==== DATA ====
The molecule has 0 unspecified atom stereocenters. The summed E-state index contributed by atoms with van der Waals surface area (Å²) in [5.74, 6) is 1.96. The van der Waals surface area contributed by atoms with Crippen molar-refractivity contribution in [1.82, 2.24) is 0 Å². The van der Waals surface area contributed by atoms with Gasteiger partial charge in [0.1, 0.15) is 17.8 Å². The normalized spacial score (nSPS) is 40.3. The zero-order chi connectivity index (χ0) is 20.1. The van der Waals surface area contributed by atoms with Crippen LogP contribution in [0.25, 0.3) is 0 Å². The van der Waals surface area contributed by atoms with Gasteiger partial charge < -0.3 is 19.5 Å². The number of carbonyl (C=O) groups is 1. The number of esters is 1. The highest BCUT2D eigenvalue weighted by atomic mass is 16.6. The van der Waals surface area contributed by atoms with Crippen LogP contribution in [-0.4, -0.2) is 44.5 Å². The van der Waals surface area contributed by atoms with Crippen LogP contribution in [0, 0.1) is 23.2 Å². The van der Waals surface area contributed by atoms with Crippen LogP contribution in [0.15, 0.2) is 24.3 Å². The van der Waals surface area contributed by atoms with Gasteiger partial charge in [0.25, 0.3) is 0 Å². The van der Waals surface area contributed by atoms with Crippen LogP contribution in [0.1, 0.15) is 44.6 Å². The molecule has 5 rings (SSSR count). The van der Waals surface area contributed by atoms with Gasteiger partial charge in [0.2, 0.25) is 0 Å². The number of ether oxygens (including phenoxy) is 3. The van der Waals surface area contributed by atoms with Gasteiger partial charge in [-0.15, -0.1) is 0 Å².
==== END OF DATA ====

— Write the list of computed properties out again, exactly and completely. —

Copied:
The molecule has 0 unspecified atom stereocenters. The summed E-state index contributed by atoms with van der Waals surface area (Å²) in [5.74, 6) is 1.96. The van der Waals surface area contributed by atoms with Crippen molar-refractivity contribution in [1.82, 2.24) is 0 Å². The van der Waals surface area contributed by atoms with Gasteiger partial charge in [0.1, 0.15) is 17.8 Å². The normalized spacial score (nSPS) is 40.3. The zero-order chi connectivity index (χ0) is 20.1. The van der Waals surface area contributed by atoms with Crippen LogP contribution in [0.25, 0.3) is 0 Å². The van der Waals surface area contributed by atoms with Gasteiger partial charge < -0.3 is 19.5 Å². The number of carbonyl (C=O) groups is 1. The number of esters is 1. The highest BCUT2D eigenvalue weighted by atomic mass is 16.6. The van der Waals surface area contributed by atoms with Crippen LogP contribution in [-0.4, -0.2) is 44.5 Å². The van der Waals surface area contributed by atoms with Crippen LogP contribution in [0, 0.1) is 23.2 Å². The van der Waals surface area contributed by atoms with Crippen LogP contribution in [0.15, 0.2) is 24.3 Å². The van der Waals surface area contributed by atoms with Gasteiger partial charge in [0.25, 0.3) is 0 Å². The van der Waals surface area contributed by atoms with Crippen LogP contribution in [0.1, 0.15) is 44.6 Å². The molecule has 5 rings (SSSR count). The van der Waals surface area contributed by atoms with Gasteiger partial charge in [0.2, 0.25) is 0 Å². The number of ether oxygens (including phenoxy) is 3. The van der Waals surface area contributed by atoms with Gasteiger partial charge in [-0.15, -0.1) is 0 Å².